Okay, you’re upset with the direction America is headed and you’ve been thinking of moving to another country. Perhaps you feel exhaustively cynical about the political, economic, or social situation in the U.S. and think it is beyond repair. You wouldn’t be alone. Many top economists and other trend forecasters are now openly predicting that a total economic, environmental, and social collapse may be imminent in America.
Americans, young professionals and baby boomers alike, are increasingly saying that their main desire for moving out of America is to seek “political asylum” of sorts. In the past, this political discontent was typically drawn along party lines — under Bush’s 8 years the exodus mainly consisted of bitter Democrats, while as recently as March Rush Limbaugh declared, half-jokingly, that he’d move to Costa Rica if “Obamacare” became law. However, these days, more Americans have grown cynical of the system itself and have given up on left-right politics.
Many believe that dropping out of the system as much as possible is the best form of protest. And now, because many people can telecommute through the Internet, it seems that living outside the U.S. is more do-able than ever. Furthermore, the lower cost of living in many other countries may actually increase the standard of living for some people.
Surely, America will rebound from its eventual collapse, much like Russia and Argentina have, but it might make for uncomfortable sacrifices in America during the next decade. More Americans are looking to “ride out the storm” elsewhere, while others desire to become permanent nomads seeking foreign opportunity and adventure.
It should be noted that no country is perfect and you’ll face challenges no matter where you go. You’ll find that modernization and rampant consumerism is expanding into almost every corner of the world. Some view this as a good thing, as more American comforts can be found, while others view it as a cultural blight to foreign lands. Your expectations must be kept realistic in that you may not find paradise, but your expat adventure may ultimately lead to a more peaceful lifestyle.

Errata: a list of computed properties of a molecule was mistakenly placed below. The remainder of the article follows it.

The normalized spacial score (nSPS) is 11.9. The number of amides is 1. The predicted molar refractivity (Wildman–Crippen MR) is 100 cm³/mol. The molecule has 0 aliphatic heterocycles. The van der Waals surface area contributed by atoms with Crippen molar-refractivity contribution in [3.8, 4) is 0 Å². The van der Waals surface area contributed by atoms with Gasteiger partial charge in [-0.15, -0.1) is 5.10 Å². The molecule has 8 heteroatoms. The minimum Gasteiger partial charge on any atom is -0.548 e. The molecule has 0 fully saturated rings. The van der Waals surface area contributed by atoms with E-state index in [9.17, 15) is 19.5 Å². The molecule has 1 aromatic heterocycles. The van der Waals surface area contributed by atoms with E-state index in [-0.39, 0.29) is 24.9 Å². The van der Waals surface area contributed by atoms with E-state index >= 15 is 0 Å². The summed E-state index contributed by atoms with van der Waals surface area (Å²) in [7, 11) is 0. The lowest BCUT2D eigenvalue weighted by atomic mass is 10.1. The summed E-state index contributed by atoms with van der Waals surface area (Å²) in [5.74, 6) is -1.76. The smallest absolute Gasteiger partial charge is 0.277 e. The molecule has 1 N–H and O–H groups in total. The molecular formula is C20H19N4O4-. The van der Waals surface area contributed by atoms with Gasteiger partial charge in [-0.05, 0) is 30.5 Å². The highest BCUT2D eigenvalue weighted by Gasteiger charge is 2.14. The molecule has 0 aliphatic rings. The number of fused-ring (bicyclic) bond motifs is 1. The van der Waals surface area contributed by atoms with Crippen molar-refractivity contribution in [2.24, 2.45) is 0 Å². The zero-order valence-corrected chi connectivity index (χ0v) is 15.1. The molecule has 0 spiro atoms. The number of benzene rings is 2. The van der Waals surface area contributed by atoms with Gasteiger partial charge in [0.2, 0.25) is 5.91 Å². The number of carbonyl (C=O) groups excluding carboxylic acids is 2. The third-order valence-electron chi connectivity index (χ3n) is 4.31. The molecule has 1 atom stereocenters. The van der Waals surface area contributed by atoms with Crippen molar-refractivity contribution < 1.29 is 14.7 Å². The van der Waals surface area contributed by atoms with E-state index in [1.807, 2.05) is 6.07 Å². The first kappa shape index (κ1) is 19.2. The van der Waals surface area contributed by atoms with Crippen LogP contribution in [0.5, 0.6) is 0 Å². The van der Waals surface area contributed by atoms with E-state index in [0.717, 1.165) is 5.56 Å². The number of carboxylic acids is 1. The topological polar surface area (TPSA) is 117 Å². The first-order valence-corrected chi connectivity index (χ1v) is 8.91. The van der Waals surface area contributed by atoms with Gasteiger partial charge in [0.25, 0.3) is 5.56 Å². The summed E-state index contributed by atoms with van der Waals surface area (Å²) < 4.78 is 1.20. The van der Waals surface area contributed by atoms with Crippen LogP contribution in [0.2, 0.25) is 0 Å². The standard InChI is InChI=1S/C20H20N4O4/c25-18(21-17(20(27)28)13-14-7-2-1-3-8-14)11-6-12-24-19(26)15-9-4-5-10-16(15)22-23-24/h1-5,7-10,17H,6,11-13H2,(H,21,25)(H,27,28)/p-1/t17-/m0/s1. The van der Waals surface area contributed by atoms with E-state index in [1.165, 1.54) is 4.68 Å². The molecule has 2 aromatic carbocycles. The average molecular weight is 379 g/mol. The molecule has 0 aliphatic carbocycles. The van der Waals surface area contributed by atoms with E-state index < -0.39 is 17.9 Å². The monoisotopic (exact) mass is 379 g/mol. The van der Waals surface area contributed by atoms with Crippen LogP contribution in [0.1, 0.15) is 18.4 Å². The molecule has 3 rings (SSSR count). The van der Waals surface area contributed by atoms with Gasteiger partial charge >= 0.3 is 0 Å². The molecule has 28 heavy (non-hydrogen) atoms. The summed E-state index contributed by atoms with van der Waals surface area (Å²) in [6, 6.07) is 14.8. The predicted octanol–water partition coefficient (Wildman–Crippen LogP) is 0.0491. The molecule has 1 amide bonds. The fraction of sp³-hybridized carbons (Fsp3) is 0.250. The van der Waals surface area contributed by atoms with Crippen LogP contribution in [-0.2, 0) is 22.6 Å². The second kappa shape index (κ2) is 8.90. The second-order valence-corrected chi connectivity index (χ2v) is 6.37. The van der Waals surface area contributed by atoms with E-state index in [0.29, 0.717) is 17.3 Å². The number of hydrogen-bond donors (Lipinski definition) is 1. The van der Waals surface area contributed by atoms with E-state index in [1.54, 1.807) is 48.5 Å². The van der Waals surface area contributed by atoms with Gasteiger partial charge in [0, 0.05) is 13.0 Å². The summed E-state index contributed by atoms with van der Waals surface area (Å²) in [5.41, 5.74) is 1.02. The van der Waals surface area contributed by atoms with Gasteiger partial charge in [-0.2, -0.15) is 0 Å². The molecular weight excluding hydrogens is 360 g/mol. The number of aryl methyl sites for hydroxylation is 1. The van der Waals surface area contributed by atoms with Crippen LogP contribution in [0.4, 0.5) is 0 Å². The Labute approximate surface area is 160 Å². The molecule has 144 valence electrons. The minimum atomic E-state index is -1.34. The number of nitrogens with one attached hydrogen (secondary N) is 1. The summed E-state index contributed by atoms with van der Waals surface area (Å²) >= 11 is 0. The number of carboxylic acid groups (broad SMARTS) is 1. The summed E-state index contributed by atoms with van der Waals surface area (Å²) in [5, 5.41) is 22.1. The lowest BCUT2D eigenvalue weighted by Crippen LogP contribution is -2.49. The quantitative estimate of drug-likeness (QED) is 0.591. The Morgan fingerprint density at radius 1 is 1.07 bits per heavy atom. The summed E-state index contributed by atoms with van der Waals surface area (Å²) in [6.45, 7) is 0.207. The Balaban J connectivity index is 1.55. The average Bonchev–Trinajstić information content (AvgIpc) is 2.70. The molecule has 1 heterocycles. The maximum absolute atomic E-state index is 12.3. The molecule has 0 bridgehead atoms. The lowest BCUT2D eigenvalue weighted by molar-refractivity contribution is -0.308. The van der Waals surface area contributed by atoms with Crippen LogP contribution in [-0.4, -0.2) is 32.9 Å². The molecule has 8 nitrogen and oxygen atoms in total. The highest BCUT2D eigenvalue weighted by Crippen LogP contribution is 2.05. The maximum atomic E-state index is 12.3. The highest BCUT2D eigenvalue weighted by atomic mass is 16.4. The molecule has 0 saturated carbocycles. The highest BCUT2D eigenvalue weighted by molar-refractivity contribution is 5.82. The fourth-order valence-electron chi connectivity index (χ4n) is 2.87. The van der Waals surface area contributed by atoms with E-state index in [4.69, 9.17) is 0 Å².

The criteria for countries of safe haven include social stability, economic opportunity, freedom of self-expression, relative self-sufficiency, and an essential local community strength. These critical components are the foundation for living life with a greater sense of independence.
Here are our 5 best countries for Americans to escape the decline:
Whose official motto is “libertad o muerte (liberty or death),” is located in South America, southwest of Brazil and east of Argentina. Uruguay borders on the Atlantic Ocean and has developed infrastructure, a stable democracy, European flair, and rich culture that draws many expats to her borders. Uruguay is a constitutional democracy with one of the most developed economies in South America, possessing a high GDP per capita.
Between the years 2007 and 2009, Uruguay was the only country in the Americas which didn’t technically experience a recession, and now has the lowest Income Inequality and highest Quality of Life in Latin America, second only to Canada in all the Americas. Uruguay is rated as the least corrupt country in Latin America with its political and labour conditions being among the freest on the continent. In 2010, Uruguay became the first nation in Latin America to test hemp cultivation, while no drugs are illegal for personal consumption. Located entirely in the temperate zone, Uruguay provides an excellent climate for growing.
Housing costs are much lower than the United States, as well as health care and food. Some consumer products such as cars and electronics can cost more, as well as Internet connection fees. Americans can buy real estate and own businesses, and they have an automatic 90-day visa to explore Uruguay. Americans only need to have a proof-of-income of $500/mth to apply for residency.
2. Costa Rica
A peaceful country in Central America, often referred to as the “Switzerland” of the Latin America due to its stable economy, political stability, and quality health care. Costa Rica, blessed with two beautiful coast lines (Pacific and Caribbean), is roughly the size of West Virginia and home to around 4 million people. The Central Valley’s eternal springlike climate is said to be one of the best in the world allowing for a year-round growing season. Costa Rica is consistently voted one of the “Happiest and Greenest” countries in the world with about 95% of its electric production coming from renewable sources. AARP and others have ranked it one of the best foreign retirement locations, as it has all the same modern conveniences found in America and is only a 5-hour flight from New York.